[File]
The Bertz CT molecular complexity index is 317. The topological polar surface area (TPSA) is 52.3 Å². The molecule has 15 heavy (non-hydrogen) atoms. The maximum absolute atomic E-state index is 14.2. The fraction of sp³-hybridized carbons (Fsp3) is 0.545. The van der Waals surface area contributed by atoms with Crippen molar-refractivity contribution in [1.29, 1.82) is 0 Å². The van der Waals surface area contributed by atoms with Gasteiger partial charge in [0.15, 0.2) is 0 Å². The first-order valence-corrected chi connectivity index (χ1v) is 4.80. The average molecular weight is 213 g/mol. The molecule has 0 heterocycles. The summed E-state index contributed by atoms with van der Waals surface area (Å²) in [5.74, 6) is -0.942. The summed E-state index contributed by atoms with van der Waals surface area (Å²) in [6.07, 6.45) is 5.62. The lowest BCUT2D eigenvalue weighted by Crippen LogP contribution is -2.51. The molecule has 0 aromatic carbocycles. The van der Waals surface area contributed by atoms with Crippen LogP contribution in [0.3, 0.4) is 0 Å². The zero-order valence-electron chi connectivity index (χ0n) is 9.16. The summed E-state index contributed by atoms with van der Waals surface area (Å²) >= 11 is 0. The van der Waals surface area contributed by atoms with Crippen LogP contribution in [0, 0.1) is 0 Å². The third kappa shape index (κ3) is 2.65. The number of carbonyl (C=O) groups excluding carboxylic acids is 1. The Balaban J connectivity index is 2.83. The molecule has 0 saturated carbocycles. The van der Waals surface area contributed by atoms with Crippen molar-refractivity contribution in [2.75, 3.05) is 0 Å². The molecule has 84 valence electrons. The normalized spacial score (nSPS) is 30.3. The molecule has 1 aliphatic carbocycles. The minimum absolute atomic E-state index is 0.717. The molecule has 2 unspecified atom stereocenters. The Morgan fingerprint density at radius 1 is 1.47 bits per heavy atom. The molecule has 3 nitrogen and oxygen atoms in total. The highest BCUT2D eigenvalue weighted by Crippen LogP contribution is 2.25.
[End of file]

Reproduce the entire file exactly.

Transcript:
The Bertz CT molecular complexity index is 317. The topological polar surface area (TPSA) is 52.3 Å². The molecule has 15 heavy (non-hydrogen) atoms. The maximum absolute atomic E-state index is 14.2. The fraction of sp³-hybridized carbons (Fsp3) is 0.545. The van der Waals surface area contributed by atoms with Crippen molar-refractivity contribution in [1.29, 1.82) is 0 Å². The van der Waals surface area contributed by atoms with Gasteiger partial charge in [0.15, 0.2) is 0 Å². The first-order valence-corrected chi connectivity index (χ1v) is 4.80. The average molecular weight is 213 g/mol. The molecule has 0 heterocycles. The summed E-state index contributed by atoms with van der Waals surface area (Å²) in [5.74, 6) is -0.942. The summed E-state index contributed by atoms with van der Waals surface area (Å²) in [6.07, 6.45) is 5.62. The lowest BCUT2D eigenvalue weighted by Crippen LogP contribution is -2.51. The molecule has 0 aromatic carbocycles. The van der Waals surface area contributed by atoms with Crippen LogP contribution in [0.3, 0.4) is 0 Å². The zero-order valence-electron chi connectivity index (χ0n) is 9.16. The summed E-state index contributed by atoms with van der Waals surface area (Å²) >= 11 is 0. The van der Waals surface area contributed by atoms with Crippen LogP contribution in [0, 0.1) is 0 Å². The third kappa shape index (κ3) is 2.65. The number of carbonyl (C=O) groups excluding carboxylic acids is 1. The Balaban J connectivity index is 2.83. The molecule has 0 saturated carbocycles. The van der Waals surface area contributed by atoms with Crippen molar-refractivity contribution in [2.75, 3.05) is 0 Å². The molecule has 84 valence electrons. The normalized spacial score (nSPS) is 30.3. The molecule has 1 aliphatic carbocycles. The minimum absolute atomic E-state index is 0.717. The molecule has 2 unspecified atom stereocenters. The Morgan fingerprint density at radius 1 is 1.47 bits per heavy atom. The molecule has 3 nitrogen and oxygen atoms in total. The highest BCUT2D eigenvalue weighted by Crippen LogP contribution is 2.25.